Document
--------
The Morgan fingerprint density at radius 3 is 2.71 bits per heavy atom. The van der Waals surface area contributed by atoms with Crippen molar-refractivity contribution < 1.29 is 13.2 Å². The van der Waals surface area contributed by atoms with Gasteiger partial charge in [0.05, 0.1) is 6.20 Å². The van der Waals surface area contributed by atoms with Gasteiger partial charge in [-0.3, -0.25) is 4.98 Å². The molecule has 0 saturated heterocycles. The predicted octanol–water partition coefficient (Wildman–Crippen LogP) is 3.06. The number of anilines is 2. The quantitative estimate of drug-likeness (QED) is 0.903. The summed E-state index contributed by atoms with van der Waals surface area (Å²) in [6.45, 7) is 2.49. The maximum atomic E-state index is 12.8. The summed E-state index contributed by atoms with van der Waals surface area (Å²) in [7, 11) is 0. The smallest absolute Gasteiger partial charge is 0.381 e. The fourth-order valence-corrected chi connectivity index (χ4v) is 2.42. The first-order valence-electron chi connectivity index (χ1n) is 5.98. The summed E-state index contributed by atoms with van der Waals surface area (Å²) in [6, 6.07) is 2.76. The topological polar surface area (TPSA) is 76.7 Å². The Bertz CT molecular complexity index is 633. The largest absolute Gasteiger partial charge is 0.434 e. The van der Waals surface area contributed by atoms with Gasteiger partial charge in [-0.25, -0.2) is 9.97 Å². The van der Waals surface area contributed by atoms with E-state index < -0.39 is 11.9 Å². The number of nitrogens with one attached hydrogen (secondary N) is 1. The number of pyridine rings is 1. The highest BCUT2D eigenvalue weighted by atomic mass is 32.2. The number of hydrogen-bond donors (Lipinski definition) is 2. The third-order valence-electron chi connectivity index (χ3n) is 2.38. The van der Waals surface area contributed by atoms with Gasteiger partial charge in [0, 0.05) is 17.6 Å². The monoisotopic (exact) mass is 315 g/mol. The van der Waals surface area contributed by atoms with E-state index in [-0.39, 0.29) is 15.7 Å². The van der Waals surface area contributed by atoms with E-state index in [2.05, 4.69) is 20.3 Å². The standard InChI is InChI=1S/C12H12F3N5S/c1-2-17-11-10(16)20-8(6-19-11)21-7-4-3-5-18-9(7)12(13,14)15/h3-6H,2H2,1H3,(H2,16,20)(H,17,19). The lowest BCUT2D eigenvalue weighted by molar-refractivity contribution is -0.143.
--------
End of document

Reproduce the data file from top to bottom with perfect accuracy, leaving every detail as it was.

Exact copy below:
The Morgan fingerprint density at radius 3 is 2.71 bits per heavy atom. The van der Waals surface area contributed by atoms with Crippen molar-refractivity contribution < 1.29 is 13.2 Å². The van der Waals surface area contributed by atoms with Gasteiger partial charge in [0.05, 0.1) is 6.20 Å². The van der Waals surface area contributed by atoms with Gasteiger partial charge in [-0.3, -0.25) is 4.98 Å². The molecule has 0 saturated heterocycles. The predicted octanol–water partition coefficient (Wildman–Crippen LogP) is 3.06. The number of anilines is 2. The quantitative estimate of drug-likeness (QED) is 0.903. The summed E-state index contributed by atoms with van der Waals surface area (Å²) in [6.45, 7) is 2.49. The maximum atomic E-state index is 12.8. The summed E-state index contributed by atoms with van der Waals surface area (Å²) in [7, 11) is 0. The smallest absolute Gasteiger partial charge is 0.381 e. The fourth-order valence-corrected chi connectivity index (χ4v) is 2.42. The first-order valence-electron chi connectivity index (χ1n) is 5.98. The summed E-state index contributed by atoms with van der Waals surface area (Å²) in [6, 6.07) is 2.76. The topological polar surface area (TPSA) is 76.7 Å². The Bertz CT molecular complexity index is 633. The largest absolute Gasteiger partial charge is 0.434 e. The van der Waals surface area contributed by atoms with Gasteiger partial charge in [-0.25, -0.2) is 9.97 Å². The van der Waals surface area contributed by atoms with E-state index < -0.39 is 11.9 Å². The number of nitrogens with one attached hydrogen (secondary N) is 1. The number of pyridine rings is 1. The highest BCUT2D eigenvalue weighted by atomic mass is 32.2. The number of hydrogen-bond donors (Lipinski definition) is 2. The third-order valence-electron chi connectivity index (χ3n) is 2.38. The van der Waals surface area contributed by atoms with Gasteiger partial charge in [0, 0.05) is 17.6 Å². The monoisotopic (exact) mass is 315 g/mol. The van der Waals surface area contributed by atoms with E-state index in [-0.39, 0.29) is 15.7 Å². The van der Waals surface area contributed by atoms with E-state index in [2.05, 4.69) is 20.3 Å². The standard InChI is InChI=1S/C12H12F3N5S/c1-2-17-11-10(16)20-8(6-19-11)21-7-4-3-5-18-9(7)12(13,14)15/h3-6H,2H2,1H3,(H2,16,20)(H,17,19). The lowest BCUT2D eigenvalue weighted by molar-refractivity contribution is -0.143.